It was the chance of a life time; in fact, it was a rare privilege. Benjamin had been given the opportunity to live for a year far, far away from civilization, in the heartland of the indigenous peoples. He would learn from their ancient wisdoms.
He had read that by looking up at the sky, the people could tell what the weather would be like for the next week. By seeing a person’s footprint in the soil, they could tell how many hours or days or weeks or months had passed since that footprint fell. By seeing how early this or that tree flowered, it was known how long the summer would be. The height in the tree that such and such a bird nested was an indication of whether or not to make hay. Simply by placing an ear to the ground, you could tell the distance and number of a grazing herd. And the moon! They planted gardens and crops by the phases of the moon!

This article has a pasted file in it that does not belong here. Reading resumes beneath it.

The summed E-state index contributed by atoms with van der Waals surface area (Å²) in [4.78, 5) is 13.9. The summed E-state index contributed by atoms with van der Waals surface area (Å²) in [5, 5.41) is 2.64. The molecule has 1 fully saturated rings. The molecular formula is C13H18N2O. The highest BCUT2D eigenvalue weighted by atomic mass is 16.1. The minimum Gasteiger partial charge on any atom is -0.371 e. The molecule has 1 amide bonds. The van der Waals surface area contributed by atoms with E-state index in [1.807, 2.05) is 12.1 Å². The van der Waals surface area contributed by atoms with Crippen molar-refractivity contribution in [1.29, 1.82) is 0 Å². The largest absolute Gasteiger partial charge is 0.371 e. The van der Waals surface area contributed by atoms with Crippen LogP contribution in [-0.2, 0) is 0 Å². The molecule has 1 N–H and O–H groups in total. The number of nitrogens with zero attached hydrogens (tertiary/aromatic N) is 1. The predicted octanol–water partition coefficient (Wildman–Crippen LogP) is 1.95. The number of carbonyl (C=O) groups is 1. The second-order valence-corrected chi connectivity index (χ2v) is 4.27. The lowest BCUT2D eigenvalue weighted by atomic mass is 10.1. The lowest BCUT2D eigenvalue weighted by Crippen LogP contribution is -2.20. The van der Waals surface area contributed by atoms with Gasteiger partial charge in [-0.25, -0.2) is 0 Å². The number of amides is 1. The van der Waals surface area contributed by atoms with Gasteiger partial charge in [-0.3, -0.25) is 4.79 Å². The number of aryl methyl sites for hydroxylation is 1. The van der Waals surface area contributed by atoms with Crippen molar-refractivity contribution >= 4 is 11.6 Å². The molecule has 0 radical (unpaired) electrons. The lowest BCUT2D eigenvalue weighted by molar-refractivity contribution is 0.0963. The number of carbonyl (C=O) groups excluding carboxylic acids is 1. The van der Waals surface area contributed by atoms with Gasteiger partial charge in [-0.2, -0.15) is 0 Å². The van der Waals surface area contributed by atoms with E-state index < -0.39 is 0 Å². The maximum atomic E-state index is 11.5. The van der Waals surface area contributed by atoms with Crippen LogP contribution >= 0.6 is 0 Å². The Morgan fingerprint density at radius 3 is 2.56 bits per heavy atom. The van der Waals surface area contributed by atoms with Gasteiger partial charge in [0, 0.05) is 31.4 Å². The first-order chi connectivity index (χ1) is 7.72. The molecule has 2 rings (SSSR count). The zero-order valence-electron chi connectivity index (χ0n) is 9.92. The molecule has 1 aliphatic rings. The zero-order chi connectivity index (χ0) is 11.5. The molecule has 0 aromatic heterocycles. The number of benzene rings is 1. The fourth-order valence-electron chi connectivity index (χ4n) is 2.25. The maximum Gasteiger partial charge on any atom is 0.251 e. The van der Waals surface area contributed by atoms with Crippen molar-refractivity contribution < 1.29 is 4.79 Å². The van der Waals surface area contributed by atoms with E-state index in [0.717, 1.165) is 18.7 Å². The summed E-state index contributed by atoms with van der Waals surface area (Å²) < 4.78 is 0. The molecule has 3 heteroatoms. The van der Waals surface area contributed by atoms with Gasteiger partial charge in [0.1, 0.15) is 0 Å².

All these things Benjamin would learn. They would be treasures gleaned to last a life time; a richness of wisdom to serve through the years ahead!
There’s one now, sitting on his own in the corner of the local country pub! It’s the chief! The inheritor of these ancient wisdoms! The leader of the peoples!
“Hi!” said Benjamin. “How’s it going?”
“Good,” said the paramount chief. “How are you?”
“Good,” said Benjamin. “What’s the weather going to do?”
“I don’t know,” said the chief. “I haven’t had the radio on.”